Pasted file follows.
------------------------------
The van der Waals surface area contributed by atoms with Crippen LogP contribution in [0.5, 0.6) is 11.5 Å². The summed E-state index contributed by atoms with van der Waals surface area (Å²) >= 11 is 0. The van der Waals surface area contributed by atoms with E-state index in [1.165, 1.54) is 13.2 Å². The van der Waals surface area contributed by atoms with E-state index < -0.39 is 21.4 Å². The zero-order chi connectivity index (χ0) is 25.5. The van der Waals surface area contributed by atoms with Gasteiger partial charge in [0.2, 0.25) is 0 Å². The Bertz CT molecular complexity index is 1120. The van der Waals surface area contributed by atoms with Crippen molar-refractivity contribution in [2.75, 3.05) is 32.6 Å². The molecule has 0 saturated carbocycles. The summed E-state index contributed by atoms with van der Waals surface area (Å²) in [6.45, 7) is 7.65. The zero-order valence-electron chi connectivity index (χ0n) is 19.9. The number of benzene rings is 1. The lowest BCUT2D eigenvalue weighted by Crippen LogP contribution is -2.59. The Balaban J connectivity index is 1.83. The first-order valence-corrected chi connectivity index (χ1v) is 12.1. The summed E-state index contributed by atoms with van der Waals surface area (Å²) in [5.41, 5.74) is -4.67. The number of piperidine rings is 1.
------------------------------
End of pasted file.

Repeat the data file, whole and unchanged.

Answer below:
The van der Waals surface area contributed by atoms with Crippen LogP contribution in [0.5, 0.6) is 11.5 Å². The summed E-state index contributed by atoms with van der Waals surface area (Å²) >= 11 is 0. The van der Waals surface area contributed by atoms with E-state index in [1.165, 1.54) is 13.2 Å². The van der Waals surface area contributed by atoms with E-state index < -0.39 is 21.4 Å². The zero-order chi connectivity index (χ0) is 25.5. The van der Waals surface area contributed by atoms with Gasteiger partial charge in [0.2, 0.25) is 0 Å². The Bertz CT molecular complexity index is 1120. The van der Waals surface area contributed by atoms with Crippen molar-refractivity contribution in [2.75, 3.05) is 32.6 Å². The molecule has 0 saturated carbocycles. The summed E-state index contributed by atoms with van der Waals surface area (Å²) in [6.45, 7) is 7.65. The zero-order valence-electron chi connectivity index (χ0n) is 19.9. The number of benzene rings is 1. The lowest BCUT2D eigenvalue weighted by Crippen LogP contribution is -2.59. The Balaban J connectivity index is 1.83. The first-order valence-corrected chi connectivity index (χ1v) is 12.1. The summed E-state index contributed by atoms with van der Waals surface area (Å²) in [5.41, 5.74) is -4.67. The number of piperidine rings is 1.